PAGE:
Man who reloaded Filipino shooter's gun charged

A relative of a shooting victim cleans the bloodstains from a house following a shooting rampage in Kawit township, Cavite province, south of Manila, Philippines Friday Jan. 4, 2013. A man who was apparently intoxicated fatally shot eight people, including a child who tried to shield herself behind seat cushions, before he was gunned down by police.
AP Photo/Bullit Marquez

MANILA, Philippines A house caretaker who reloaded the pistol of a man who went on a shooting rampage near Manila that left nine people dead is facing multiple murder charges, officials said Saturday.

John Paul Lopez, who worked for the gunman, Ronald Bae, surrendered to authorities late Friday, hours after the rampage, which left eight victims and the gunman dead, said Cavite provincial deputy police chief Dionicio Borromeo.

Eleven people were wounded in the incident in Cavite province's Kawit township, about 10 miles south of Manila.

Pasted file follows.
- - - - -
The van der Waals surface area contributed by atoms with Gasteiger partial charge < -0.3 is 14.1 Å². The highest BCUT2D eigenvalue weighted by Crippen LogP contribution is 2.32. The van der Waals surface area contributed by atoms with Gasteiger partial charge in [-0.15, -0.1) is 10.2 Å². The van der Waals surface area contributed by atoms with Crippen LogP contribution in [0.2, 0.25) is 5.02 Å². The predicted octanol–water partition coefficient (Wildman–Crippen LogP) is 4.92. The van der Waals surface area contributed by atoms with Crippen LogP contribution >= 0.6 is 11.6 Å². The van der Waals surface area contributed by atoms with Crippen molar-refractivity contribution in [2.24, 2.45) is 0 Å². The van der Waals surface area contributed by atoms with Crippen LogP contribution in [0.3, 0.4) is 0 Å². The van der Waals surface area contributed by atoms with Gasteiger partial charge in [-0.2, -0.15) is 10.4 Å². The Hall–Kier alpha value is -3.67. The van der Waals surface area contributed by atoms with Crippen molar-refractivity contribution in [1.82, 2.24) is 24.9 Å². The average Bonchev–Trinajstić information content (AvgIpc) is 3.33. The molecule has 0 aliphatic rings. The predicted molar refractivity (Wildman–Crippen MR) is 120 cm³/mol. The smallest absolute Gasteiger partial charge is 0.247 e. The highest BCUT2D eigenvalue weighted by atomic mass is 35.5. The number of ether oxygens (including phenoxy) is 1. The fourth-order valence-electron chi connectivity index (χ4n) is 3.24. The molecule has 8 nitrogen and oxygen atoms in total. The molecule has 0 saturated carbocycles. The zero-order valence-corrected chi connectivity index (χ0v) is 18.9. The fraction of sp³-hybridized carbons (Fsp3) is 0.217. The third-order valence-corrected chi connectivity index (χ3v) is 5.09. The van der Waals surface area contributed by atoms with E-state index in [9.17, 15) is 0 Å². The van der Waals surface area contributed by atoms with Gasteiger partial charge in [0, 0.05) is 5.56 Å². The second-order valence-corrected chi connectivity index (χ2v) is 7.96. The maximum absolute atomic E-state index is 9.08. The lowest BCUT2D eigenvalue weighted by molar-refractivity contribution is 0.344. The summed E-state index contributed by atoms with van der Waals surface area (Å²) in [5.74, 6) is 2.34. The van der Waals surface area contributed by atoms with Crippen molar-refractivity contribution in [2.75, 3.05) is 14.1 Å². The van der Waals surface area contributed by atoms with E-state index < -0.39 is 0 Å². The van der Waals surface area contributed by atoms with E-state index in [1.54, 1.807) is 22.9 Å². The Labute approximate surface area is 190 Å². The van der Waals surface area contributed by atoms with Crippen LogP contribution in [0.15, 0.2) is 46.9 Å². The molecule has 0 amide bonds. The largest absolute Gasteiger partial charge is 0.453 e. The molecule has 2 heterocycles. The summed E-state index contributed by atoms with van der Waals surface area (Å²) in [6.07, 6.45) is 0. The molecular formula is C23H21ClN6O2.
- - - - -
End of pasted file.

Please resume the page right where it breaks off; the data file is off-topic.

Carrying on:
The carnage occurred just days after the death of a 7-year-old girl who was hit in the head by a stray bullet during New Year's Eve revelry in Manila, sparking public criticism over lax gun control in the Philippines. Friday's rampage fueled pressure for more assertive action by authorities to deal with unlicensed firearms.

"This is really one of the worst shooting incidents in the Philippines, after the Maguindanao massacre," Borromeo said, referring to the November 2009 killing of 54 people, including 32 media workers, allegedly by followers of a powerful political clan in the southern Philippines.

Borromeo said Lopez, 27, explained that Bae, 41, had threatened to kill him if he did not reload bullets into the magazines of a .45-caliber pistol used in the killing spree.

Borromeo, however, said Lopez never tried to stop Bae or talk him out of the rampage, whose victims included a pregnant woman and her young daughter and 7-year-old girl.

"We will file a case against him of multiple murder and multiple frustrated murder," Borromeo said.

He also said the Kawit police chief and his deputy have been relieved of their posts by senior police officials while they are being investigated for allegedly not responding to reports that Bae had fired his weapon behind his house four days earlier. Borromeo said records and officers' testimonies indicated they received no such reports.

It was unclear what triggered the rampage, but Bae had a "marital problem" with his wife, whom he left in northern Pampanga province and returned to his old home in Kawit for the New Year, Cavite provincial Gov. Jonvic Remulla said.